1549 - 1644
Oratio Story (1)
The Arrival and Flourishing of Christianity
Oratio Story (2)
The Ban on Christianity and the Secret Transmission of the Faith@
The Opening of Japan and the Discovery of the Hidden Christians
The Lifting of the Ban and the Revival of Christianity
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|1854||Japan and the United States sign Convention of Kanagawa. Japan promises to open its ports to trade.|
|1858||United States and Japan sign Treaty of Amity and Commerce.|
|1865||Consecration of Ōura Cathedral.|
|1865||Discovery of the Hidden Christians.|
|1867||Fourth Urakami Crackdown.|
|1873||The Meiji government removes signboards proscribing Christianity.|
After the chaos and secularization of the French Revolution and the Napoleonic wars, the Catholic church in France was undergoing a period of revival. In 1838, the Vatican entrusted the Paris Foreign Missions Society, which was already active in Vietnam and China, with the responsibility for the repropagation of Japan. As early as 1844, missionaries went to live in the nearby Ryukyu Islands (now Okinawa) to explore the possibility of gaining entry into Japan.
In the nineteenth century, the Western powers, galvanized by the industrial revolution, began to expand overseas. In 1854, under pressure from the United States of America, Japan abandoned its policy of national seclusion. In 1858, it signed trade treaties with the principal Western powers, and the ports of Hakodate, Kanagawa, and Nagasaki were opened in 1859.
Father Prudence Girard of the Paris Foreign Missions Society came to Japan in 1859, initially as the interpreter for the French consul general. In 1863, Father Louis Furet made the move from Yokohama to Nagasaki, followed by Father Bernard Petitjean six months later. Meanwhile, the opening of the country had also inspired Pope Pius IX to canonize the 26 martyrs crucified in Nagasaki in 1597. Missionary work was resumed in Nagasaki and plans to build a new church there got underway.
© Shoji Yoshitaka
In December 1864, the missionaries in Nagasaki completed the construction of a cathedral in Ōura, in the foreign settlement overlooking Nagasaki Bay. It was officially named the Basilica of the Twenty-Six Holy Martyrs of Japan and it overlooked the location of their martyrdom. Since preaching to the Japanese was not yet permitted, the missionaries only served the Westerners from the foreign settlement. Nonetheless, the overarching reason for their return to Japan was to find the Hidden Christians of Nagasaki.
On March 17, 1865, a group of some 15 Japanese men and women from Urakami entered Ōura Cathedral and revealed their faith to Father Petitjean. According to a letter written by Father Petitjean the next day, one of the women in the group approached him saying, “Your heart and our hearts are the same,” and asking where she could find the statue of the Virgin Mary. At the time, Christianity was still banned, as it had been for two and a half centuries. But the so-called “Discovery of the Hidden Christians” (Shinto Hakken in Japanese) galvanized the Europeans who thought that relentless repression had wiped out Japan’s Christian population.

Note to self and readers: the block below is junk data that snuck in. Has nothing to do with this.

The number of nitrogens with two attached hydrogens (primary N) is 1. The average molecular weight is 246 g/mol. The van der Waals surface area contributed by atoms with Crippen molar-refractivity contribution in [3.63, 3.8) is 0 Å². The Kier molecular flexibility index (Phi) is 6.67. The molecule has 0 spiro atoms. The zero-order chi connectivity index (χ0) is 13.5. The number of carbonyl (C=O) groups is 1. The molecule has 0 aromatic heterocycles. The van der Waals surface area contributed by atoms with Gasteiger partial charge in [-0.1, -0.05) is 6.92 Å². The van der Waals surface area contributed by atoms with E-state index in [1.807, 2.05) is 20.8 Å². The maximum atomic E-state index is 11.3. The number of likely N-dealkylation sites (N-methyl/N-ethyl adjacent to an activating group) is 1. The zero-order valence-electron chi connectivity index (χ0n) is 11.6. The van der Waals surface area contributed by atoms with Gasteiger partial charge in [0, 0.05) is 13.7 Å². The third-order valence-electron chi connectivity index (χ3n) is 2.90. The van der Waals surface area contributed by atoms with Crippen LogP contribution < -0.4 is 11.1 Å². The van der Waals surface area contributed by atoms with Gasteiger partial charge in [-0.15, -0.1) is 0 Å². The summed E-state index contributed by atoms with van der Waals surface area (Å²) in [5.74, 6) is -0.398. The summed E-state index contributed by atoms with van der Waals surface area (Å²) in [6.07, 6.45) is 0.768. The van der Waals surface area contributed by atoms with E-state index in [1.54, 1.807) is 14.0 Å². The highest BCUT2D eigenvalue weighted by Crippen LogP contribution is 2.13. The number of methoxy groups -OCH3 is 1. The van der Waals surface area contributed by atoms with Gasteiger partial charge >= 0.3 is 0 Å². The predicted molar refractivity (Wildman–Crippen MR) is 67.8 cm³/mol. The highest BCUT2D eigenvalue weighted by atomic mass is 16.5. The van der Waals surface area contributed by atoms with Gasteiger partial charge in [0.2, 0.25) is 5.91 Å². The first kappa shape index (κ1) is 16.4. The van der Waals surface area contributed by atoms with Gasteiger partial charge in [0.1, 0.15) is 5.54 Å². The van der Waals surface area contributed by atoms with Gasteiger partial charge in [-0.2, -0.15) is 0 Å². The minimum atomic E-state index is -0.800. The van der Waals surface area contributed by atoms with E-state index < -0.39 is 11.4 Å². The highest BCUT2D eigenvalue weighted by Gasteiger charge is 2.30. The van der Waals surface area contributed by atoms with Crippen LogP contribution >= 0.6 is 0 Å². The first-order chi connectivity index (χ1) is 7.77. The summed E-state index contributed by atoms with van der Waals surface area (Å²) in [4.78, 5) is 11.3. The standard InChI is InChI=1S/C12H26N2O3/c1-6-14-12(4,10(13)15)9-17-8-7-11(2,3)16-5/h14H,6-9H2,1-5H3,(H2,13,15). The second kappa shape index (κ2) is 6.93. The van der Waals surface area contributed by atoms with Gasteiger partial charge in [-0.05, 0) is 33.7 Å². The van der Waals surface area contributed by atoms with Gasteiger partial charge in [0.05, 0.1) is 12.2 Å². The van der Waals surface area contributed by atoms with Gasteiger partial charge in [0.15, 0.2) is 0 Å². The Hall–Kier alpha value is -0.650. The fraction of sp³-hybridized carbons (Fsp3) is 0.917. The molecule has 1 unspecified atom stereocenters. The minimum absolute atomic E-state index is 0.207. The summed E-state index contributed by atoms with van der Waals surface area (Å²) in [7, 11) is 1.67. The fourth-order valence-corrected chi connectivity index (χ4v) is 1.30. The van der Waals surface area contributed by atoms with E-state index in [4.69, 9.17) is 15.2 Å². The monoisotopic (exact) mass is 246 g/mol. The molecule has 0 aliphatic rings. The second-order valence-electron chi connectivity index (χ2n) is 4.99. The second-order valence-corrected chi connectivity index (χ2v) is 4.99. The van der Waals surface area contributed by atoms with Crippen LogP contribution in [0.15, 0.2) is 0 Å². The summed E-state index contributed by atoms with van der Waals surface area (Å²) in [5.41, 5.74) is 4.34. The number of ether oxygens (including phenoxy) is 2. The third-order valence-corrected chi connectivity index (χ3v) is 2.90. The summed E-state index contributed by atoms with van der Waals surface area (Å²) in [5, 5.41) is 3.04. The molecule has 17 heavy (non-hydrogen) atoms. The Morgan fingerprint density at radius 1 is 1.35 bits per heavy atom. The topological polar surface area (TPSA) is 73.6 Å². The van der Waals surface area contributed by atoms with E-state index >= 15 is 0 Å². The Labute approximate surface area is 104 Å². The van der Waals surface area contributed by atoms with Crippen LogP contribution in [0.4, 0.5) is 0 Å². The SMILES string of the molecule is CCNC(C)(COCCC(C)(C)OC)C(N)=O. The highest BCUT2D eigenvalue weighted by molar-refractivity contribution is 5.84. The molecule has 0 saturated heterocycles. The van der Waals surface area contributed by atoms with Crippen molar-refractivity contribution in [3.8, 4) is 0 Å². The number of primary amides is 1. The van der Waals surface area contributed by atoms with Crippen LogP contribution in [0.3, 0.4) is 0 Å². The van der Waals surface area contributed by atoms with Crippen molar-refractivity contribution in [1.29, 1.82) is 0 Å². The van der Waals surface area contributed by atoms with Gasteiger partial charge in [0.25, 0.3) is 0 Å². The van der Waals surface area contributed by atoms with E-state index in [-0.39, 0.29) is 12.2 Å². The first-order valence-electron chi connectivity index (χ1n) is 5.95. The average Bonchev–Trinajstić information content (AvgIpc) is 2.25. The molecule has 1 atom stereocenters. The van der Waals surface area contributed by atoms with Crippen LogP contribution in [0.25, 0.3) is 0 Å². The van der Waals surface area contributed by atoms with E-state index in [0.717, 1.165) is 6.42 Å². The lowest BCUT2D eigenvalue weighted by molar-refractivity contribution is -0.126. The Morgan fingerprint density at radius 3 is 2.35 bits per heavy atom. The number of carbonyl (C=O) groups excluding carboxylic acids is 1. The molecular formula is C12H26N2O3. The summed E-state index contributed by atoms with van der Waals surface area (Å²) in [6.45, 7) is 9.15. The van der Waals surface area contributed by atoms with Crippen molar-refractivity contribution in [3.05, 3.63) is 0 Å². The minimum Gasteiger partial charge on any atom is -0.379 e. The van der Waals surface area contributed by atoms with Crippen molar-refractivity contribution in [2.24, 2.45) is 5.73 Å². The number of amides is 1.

Soon after this incident, the leaders of the various Hidden Christian communities all around Nagasaki began visiting Ōura Cathedral to get guidance from the missionaries, which they then passed on to their own flocks. The organized revival of Catholicism in Japan was underway.
© Shoji Yoshitaka
The Discovery of the Hidden Christians had a major historical impact. Since the ban on Christianity was still in force in Japan, it provoked the government to rachet up its repressive stance toward the Christians, even after the Meiji Restoration in 1868. The Urakami Christians who had first confessed their faith were the subjects of a crackdown, as were Christian communities in the Gotō Islands. Ultimately, around 3,400 Christians from Urakami were exiled to 20 different domains in western Japan, where they were coerced into converting to Shinto.
Eventually, however, vigorous protests by the Western powers prompted the Meiji government to abolish the edict against Christianity. The faithful were able to come out of hiding, be baptized once again by the missionaries and return to the Catholic faith. The missionaries were able to impart proper instruction to the community leaders of the Hidden Christians and convert their houses into places of prayer in the absence of proper churches. With the collaboration of the local people, a series of churches in simple but diverse styles were built in various communities.
© Shoji Yoshitaka
The first churches were simple ones, constructed by Japanese builders working under the direction of the European missionaries. Eventually, though, the Japanese builders acquired sufficient know-how so that, with the assistance of the villagers, they were able to build wonderful (albeit unpretentious) churches by fusing Western and Japanese techniques and materials. The church exteriors were based on European forms and designs, while the interiors called upon Japanese vernacular architecture to fit with Japanese customs. For instance, the layout was designed for the congregation to remove their shoes at the entrance and pray sitting either on the floor or on tatami mats.
While most of the Hidden Christians chose to return to Catholicism, others chose to stick with the unique rituals they had developed over the centuries of underground worship. People of this latter group, which still exists in the Nagasaki region today, are known as Kakure Kirishitan.
© Shoji Yoshitaka